Saturday, 3 May 2014

Sequencing yeasts

A problem in evolutionary biology has been turned into a new tool to better understand phylogeny in closely related species. Re-sequencing ribosomal DNA in closely related yeast species has given them new information about the origins of modern yeast strains and a useful tool for evolutionary biologists.

Over the past few years, through studies carried out on yeast DNA, biologists have begun to learn that something that looks like a simple cog in all living things is actually performing an intricately choreographed dance. In the same way that the Charleston differs from the Waltz, the dance displayed by this cog is faster and uses different steps from other parts of the yeast machinery. What's more, the dancers leave footprints behind in their DNA.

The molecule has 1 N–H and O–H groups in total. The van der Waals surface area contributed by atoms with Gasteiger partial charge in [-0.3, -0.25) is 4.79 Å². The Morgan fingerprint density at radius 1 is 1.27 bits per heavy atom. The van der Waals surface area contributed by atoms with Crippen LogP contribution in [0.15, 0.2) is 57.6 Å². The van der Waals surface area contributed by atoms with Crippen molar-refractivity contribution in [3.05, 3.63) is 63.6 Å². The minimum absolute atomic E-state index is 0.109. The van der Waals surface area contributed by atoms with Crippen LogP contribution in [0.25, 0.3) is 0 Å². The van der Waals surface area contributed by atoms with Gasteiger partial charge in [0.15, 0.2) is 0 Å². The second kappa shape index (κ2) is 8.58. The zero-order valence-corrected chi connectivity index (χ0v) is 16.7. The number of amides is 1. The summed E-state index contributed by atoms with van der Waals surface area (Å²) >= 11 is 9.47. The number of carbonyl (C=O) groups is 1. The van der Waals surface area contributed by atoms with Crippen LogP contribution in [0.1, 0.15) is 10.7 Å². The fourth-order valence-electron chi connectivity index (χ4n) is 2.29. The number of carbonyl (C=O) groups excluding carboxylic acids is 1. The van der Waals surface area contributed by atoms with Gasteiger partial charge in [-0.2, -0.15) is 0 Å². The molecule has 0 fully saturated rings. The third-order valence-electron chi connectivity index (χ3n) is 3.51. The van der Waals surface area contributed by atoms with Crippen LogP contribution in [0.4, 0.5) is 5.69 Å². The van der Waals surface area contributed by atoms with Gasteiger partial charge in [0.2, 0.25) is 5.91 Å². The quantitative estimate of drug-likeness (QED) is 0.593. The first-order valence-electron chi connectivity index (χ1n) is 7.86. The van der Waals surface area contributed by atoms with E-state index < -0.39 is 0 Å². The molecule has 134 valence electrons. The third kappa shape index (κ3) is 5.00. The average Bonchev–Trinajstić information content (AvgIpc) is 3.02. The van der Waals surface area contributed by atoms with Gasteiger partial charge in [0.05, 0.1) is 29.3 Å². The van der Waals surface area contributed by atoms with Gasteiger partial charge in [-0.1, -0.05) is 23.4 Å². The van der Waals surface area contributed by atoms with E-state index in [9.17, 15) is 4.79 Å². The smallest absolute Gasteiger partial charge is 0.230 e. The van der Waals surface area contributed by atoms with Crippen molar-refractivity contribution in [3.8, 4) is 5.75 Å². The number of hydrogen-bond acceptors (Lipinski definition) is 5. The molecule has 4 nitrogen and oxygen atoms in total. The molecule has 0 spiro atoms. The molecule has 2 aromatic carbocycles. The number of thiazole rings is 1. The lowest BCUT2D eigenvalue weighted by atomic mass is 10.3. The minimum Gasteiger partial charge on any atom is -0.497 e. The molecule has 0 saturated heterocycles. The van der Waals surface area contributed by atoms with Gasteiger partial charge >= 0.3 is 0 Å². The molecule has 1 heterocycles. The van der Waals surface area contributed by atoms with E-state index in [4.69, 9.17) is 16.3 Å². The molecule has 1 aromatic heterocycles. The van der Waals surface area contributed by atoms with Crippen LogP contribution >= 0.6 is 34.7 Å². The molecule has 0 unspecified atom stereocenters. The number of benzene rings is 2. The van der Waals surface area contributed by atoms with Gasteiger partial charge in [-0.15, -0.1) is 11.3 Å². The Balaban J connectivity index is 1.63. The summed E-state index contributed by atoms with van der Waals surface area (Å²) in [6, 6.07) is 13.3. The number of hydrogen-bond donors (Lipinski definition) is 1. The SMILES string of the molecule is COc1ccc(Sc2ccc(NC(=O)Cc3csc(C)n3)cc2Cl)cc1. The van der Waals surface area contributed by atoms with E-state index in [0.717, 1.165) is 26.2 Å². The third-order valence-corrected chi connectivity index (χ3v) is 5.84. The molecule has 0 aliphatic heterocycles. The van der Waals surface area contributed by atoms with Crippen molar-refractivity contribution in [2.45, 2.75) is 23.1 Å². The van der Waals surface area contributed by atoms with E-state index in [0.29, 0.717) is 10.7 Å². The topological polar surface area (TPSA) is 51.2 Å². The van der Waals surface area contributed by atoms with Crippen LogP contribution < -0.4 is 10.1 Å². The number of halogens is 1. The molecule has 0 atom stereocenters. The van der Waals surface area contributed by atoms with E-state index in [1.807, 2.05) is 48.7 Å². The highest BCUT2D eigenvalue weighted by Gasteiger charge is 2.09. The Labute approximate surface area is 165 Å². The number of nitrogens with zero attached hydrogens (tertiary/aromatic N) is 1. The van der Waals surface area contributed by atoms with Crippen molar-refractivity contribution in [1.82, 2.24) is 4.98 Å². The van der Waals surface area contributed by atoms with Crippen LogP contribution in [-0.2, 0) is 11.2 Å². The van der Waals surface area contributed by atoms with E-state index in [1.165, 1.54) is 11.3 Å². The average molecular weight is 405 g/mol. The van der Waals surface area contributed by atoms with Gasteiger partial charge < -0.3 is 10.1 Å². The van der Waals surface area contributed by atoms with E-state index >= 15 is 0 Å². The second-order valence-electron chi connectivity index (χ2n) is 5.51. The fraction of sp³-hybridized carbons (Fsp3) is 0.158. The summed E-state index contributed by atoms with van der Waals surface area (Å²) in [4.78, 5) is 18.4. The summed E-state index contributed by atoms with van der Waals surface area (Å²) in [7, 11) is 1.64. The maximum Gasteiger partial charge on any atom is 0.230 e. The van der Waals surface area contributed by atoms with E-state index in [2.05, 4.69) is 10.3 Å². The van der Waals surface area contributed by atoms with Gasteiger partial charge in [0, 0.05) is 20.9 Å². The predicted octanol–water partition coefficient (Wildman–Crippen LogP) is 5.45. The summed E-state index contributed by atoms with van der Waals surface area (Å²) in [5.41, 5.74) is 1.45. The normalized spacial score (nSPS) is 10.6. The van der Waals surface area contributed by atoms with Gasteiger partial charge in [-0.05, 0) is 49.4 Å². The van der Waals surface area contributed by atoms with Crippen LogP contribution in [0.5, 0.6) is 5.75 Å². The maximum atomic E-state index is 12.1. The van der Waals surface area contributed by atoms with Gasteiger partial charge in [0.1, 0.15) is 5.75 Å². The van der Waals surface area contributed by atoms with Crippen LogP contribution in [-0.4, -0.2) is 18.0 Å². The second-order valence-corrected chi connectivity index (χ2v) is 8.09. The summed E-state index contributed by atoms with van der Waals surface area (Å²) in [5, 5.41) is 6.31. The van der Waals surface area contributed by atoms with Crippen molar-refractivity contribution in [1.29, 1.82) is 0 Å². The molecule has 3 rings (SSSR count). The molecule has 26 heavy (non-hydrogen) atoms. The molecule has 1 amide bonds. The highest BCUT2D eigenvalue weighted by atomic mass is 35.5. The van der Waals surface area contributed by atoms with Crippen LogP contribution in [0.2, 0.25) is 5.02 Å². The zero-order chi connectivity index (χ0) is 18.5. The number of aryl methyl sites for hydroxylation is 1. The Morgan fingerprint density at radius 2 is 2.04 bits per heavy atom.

The team at National Collection of Yeast Cultures at the Institute of Food Research have made a computer app to spot these footprints, and to decode the footprints in order to learn more about the rhythm of the dance and how the dance partners have come together and moved apart. The 'dancers' in question are the ribosomal RNA genes which give shape to the ribosome, a tiny protein-making machine found in all living cells.

If the ribosome goes wrong the cell dies, so its blueprint is highly protected. Not so protected though that small changes in the DNA, our footprints, don't occur. Biologists often use these changes to map various bits of the tree of life, so it is important to be able to track even the smallest alterations.

With funding from the Biotechnology and Biological Sciences Research Council, the NCYC team have now achieved this, using huge DNA datasets to uncover the footprints left behind in yeasts.

For further details, see: Norwich BioScience Institutes

Posted by Tim Sandle